Google Wants Job Equality for Female Emoji
Monday, 16th May 2016 at 9:40 am
Search engine giant Google wants to give emoji – those small digital images or smiley faces used to express an idea or emotion – more female representation especially around jobs.
A group of Google employees has submitted a set of 13 new emoji to the Unicode Consortium in a bid to increase the representation of women in emoji.
Currently the only emoji profession that’s specifically female is the salsa dancer.
But in a proposal entitled Expanding Emoji Professions: Reducing Gender Inequality, the group is calling on Unicode to “empower young women” – who are the heaviest emoji users – and better reflect the pivotal roles women play in the world.
“Our proposal is to create a new set of emoji that represents a wide range of professions for women and men with a goal of highlighting the diversity of women’s careers and empowering girls everywhere,” the proposal said.
“The global women’s equality movement is growing, so the time to create these emoji is now.”
It follows an opinion article by Amy Butcher, Emoji Feminism, published in March in The New York Times, that reflects on the current state of female emoji.
She wrote: “Where, I wanted to know, was the fierce professor working her way to tenure? Where was the lawyer? The accountant? The surgeon? How was there space for both a bento box and a single fried coconut shrimp, and yet women were restricted to a smattering of tired, beauty-centric roles? This was not a problem for our male emoji brethren. Men were serving on the police force, working construction and being Santa. Meanwhile, on our phones, it was Saturday at the Mall of America – women shopping while men wrote the checks.”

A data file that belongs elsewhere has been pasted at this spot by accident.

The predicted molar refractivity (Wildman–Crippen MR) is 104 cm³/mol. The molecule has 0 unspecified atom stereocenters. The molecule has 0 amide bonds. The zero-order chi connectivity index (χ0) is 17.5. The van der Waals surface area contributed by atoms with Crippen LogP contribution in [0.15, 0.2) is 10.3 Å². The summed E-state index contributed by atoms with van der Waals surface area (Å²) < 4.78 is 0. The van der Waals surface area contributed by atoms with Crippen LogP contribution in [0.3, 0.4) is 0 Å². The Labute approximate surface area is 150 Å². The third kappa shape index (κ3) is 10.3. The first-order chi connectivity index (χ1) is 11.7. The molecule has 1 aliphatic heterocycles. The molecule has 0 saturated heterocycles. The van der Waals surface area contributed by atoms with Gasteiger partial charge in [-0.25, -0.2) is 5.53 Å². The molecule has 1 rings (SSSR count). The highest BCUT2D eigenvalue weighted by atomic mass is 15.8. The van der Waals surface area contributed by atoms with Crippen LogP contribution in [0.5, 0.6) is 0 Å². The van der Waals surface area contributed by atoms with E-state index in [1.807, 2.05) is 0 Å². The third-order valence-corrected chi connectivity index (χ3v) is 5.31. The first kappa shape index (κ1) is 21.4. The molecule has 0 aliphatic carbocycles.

The team at Google said they believed they could have a larger positive impact by adding 13 new emoji that depict women across a representative sample of professions.
The new emoji would cover business, health, science, education, technology, industry, farming, food service and music.
“For millions of people around the world, emoji are an important means of communication – and a strong representation of culture. Yet the roles of people in the workplace cannot be communicated with emoji. This is especially true for women,” the proposal said.
“All around the world, gender inequity is a focus. No matter where you look, women are gaining visibility and recognition as never before. Isn’t it time that emoji also reflect the reality that women play a key role in every walk of life and in every profession?
“Given the fact that women are the most frequent emoji users, and that they span a wide professional spectrum not yet reflected in current emoji, we want to help address this pressing matter of equality.”
Dr Caroline Lambert, CEO of YWCA Australia said she was delighted with the proposal.
“We’re delighted to see Google having expanded their emoji collection to reflect the true reality of women’s lives across Australia,” Lambert told Pro Bono Australia News.
“The way we visually represent the work that women do, or don’t – as the case has been with the emojis that we have had access to – fundamentally informs the way we think about what women and men are capable of, and it reinforces harmful stereotypes that are based really back in the 1930s.
“I think we need to see emojis being far more women friendly, and far more diversity friendly generally. They absolutely represent the dominant power group in our society, so whether you are a woman, whether you are a person of colour, whether or not your are a person with a disability, emojis kind of speak to the white male, able-bodied experience, and they are a minority in the community in terms of population but the dominant group in terms of political power, economic power and voice.”
The team at Google hopes to standardise these emoji by the end of the year.